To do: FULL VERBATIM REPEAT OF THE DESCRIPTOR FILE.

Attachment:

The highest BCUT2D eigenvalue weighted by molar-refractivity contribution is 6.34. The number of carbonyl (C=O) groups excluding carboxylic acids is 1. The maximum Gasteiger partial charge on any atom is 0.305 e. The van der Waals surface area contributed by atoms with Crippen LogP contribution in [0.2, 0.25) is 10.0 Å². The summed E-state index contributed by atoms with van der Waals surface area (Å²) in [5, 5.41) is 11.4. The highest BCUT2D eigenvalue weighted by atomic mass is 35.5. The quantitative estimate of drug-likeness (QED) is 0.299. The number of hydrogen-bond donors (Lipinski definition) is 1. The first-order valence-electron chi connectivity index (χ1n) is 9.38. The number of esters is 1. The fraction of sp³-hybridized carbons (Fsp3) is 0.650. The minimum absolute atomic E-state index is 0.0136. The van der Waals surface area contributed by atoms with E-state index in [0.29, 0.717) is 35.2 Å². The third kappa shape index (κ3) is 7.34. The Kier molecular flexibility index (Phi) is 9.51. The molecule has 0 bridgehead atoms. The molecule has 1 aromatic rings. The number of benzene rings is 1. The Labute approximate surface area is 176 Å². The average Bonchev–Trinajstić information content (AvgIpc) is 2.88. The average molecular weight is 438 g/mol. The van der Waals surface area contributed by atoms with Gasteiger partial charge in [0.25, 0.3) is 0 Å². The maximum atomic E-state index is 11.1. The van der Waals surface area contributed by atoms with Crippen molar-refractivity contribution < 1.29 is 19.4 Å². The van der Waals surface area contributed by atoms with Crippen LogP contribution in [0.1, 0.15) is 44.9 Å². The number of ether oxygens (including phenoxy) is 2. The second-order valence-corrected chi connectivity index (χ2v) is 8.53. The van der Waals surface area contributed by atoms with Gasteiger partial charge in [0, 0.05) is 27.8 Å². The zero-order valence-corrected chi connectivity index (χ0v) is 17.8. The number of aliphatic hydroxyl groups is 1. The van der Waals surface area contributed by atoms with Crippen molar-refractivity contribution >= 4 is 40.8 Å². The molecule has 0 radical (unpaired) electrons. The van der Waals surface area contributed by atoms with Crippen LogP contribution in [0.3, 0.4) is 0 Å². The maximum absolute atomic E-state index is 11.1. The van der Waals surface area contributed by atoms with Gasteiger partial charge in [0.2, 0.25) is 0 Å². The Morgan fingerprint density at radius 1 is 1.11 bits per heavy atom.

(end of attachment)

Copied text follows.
The highest BCUT2D eigenvalue weighted by molar-refractivity contribution is 6.34. The number of carbonyl (C=O) groups excluding carboxylic acids is 1. The maximum Gasteiger partial charge on any atom is 0.305 e. The van der Waals surface area contributed by atoms with Crippen LogP contribution in [0.2, 0.25) is 10.0 Å². The summed E-state index contributed by atoms with van der Waals surface area (Å²) in [5, 5.41) is 11.4. The highest BCUT2D eigenvalue weighted by atomic mass is 35.5. The quantitative estimate of drug-likeness (QED) is 0.299. The number of hydrogen-bond donors (Lipinski definition) is 1. The first-order valence-electron chi connectivity index (χ1n) is 9.38. The number of esters is 1. The fraction of sp³-hybridized carbons (Fsp3) is 0.650. The minimum absolute atomic E-state index is 0.0136. The van der Waals surface area contributed by atoms with E-state index in [0.29, 0.717) is 35.2 Å². The third kappa shape index (κ3) is 7.34. The Kier molecular flexibility index (Phi) is 9.51. The molecule has 0 bridgehead atoms. The molecule has 1 aromatic rings. The number of benzene rings is 1. The Labute approximate surface area is 176 Å². The average Bonchev–Trinajstić information content (AvgIpc) is 2.88. The average molecular weight is 438 g/mol. The van der Waals surface area contributed by atoms with Gasteiger partial charge in [0.25, 0.3) is 0 Å². The maximum atomic E-state index is 11.1. The van der Waals surface area contributed by atoms with Crippen molar-refractivity contribution < 1.29 is 19.4 Å². The van der Waals surface area contributed by atoms with Crippen LogP contribution in [0.1, 0.15) is 44.9 Å². The number of ether oxygens (including phenoxy) is 2. The second-order valence-corrected chi connectivity index (χ2v) is 8.53. The van der Waals surface area contributed by atoms with Gasteiger partial charge in [0, 0.05) is 27.8 Å². The zero-order valence-corrected chi connectivity index (χ0v) is 17.8. The number of aliphatic hydroxyl groups is 1. The van der Waals surface area contributed by atoms with Crippen molar-refractivity contribution >= 4 is 40.8 Å². The molecule has 0 radical (unpaired) electrons. The van der Waals surface area contributed by atoms with Crippen LogP contribution in [0.3, 0.4) is 0 Å². The maximum absolute atomic E-state index is 11.1. The van der Waals surface area contributed by atoms with Gasteiger partial charge in [0.2, 0.25) is 0 Å². The Morgan fingerprint density at radius 1 is 1.11 bits per heavy atom.